Writers are very specific about their process and often require special tools, resources, and even circumstances to write effectively. So, if you are struggling to find the best screenwriting software, review our list below of the top screenwriting software options.

The Best Screenwriting Software in 2020

  1. Final Draft
  2. Fade In
  3. Celtx
  4. Movie Magic Screenwriter
  5. WriterDuet
  6. Highland 2
  7. Trelby
  8. Scrivener
  9. StudioBinder
  10. Causality

Although you can write using any word processing tool, screenwriting and scriptwriting are a unique format, and to excel in this arena; you need the best script writing software.

Our picks for the best screenwriting software are detailed below with an overview, pros, cons, and anything else you need to know about each one.

1. Final Draft

Final Draft was the first screenwriting software on the market and remains to this day the best. It is super easy to use, with dozens of useful templates. It helps screenwriters organize their work and includes auto-formatting to keep your characters and scenes in line. It even has a story map feature called Beat Board where you can flesh out a storyline using pictures, notes, and illustrations. It mimics the old-fashioned corkboard approach to screenwriting.

final draft screenshot

If you write screenplays for a living, Final Draft is a must-have. However, it is pricey, at $200-$250 per license. But it is loaded with features you will love instantly.

PROS:

  • Powerful tools.
  • Easy to use.
  • Perfect for screenwriters.
  • Dozens of helpful templates.
  • Auto-formatting.
  • Organizational tools.
  • Collaboration resources included.

⛔️ CONS:

  • Can only collaborate with one person at a time.
  • Skimpy revision history.
  • One of the most expensive screenwriting apps.
  • Not a lot of helpful tutorials on tap.

2. Fade In

An excellent alternative to Final Draft is the screenwriting software called Fade In. It was developed in 2011 by screenwriter and director, Kent Tessman, and is widely used in the movie industry. Fade In is extremely affordable at $79.95 with free updates for life. It packs many great features under the hood, such as automatic script formatting, a sleek, easy-to-use interface, and real-time collaboration.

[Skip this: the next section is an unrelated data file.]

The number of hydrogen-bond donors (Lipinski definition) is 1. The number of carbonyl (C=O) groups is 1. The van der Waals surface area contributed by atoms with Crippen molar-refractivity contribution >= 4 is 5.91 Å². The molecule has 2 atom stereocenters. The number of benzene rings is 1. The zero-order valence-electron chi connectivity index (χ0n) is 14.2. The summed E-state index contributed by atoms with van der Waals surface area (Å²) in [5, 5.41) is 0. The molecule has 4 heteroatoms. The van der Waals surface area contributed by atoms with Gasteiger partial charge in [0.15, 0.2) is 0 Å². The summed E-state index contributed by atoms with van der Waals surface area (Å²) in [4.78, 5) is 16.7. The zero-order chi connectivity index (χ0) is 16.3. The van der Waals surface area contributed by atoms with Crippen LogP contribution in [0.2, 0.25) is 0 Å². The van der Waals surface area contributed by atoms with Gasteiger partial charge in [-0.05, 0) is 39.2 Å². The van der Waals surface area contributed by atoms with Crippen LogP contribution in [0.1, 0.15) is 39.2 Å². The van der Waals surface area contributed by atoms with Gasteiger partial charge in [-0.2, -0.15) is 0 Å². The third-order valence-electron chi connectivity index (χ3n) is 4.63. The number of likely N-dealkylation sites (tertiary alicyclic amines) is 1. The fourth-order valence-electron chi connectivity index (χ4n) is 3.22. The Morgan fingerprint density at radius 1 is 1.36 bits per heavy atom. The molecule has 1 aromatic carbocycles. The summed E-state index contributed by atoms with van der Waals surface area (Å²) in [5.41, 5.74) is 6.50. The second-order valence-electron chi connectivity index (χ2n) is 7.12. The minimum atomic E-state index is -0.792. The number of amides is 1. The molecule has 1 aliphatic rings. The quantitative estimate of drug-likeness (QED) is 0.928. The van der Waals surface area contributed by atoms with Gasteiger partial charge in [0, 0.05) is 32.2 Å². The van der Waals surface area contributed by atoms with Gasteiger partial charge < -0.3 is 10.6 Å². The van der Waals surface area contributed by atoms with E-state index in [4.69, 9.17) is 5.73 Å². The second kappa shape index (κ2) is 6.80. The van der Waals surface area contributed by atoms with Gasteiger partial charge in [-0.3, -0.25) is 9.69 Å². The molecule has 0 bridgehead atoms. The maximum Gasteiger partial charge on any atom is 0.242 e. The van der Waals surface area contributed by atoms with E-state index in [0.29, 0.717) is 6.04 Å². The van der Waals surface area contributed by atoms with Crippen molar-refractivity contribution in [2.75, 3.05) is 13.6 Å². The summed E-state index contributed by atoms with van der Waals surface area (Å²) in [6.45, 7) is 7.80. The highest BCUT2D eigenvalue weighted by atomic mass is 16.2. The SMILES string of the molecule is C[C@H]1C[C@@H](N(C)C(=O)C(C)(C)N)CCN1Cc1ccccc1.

fade-in screenshot

You can also easily insert images directly into the script. The distraction-free writing space will delight many writers. You aren’t limited by export file formats, which is another helpful feature, and everything is saved automatically to the cloud, so you never lose your masterpiece.

PROS:

  • Great interface.
  • Very affordable.
  • Autocomplete functionality and automatic script formatting.
  • Real-time collaboration.
  • Cloud storage and free updates are included.
  • One-time fee.
  • Index cards, templates, and reports.

⛔️ CONS:

  • The free version imprints a watermark on the script.

3. Celtx

Celtx (an acronym for Crew, Equipment, Location, Talent, and XML) is another heavy hitter in our lineup of screenwriting software options. The company boasts of having 6 million users! Celtx is best for a production environment because it includes features like call sheets, budgets, schedules, storyboards, and script breakdown. One of the best features is it is easy to engage in multi-user collaboration and discuss all the angles of a potential story or issues with props, actors, or locations.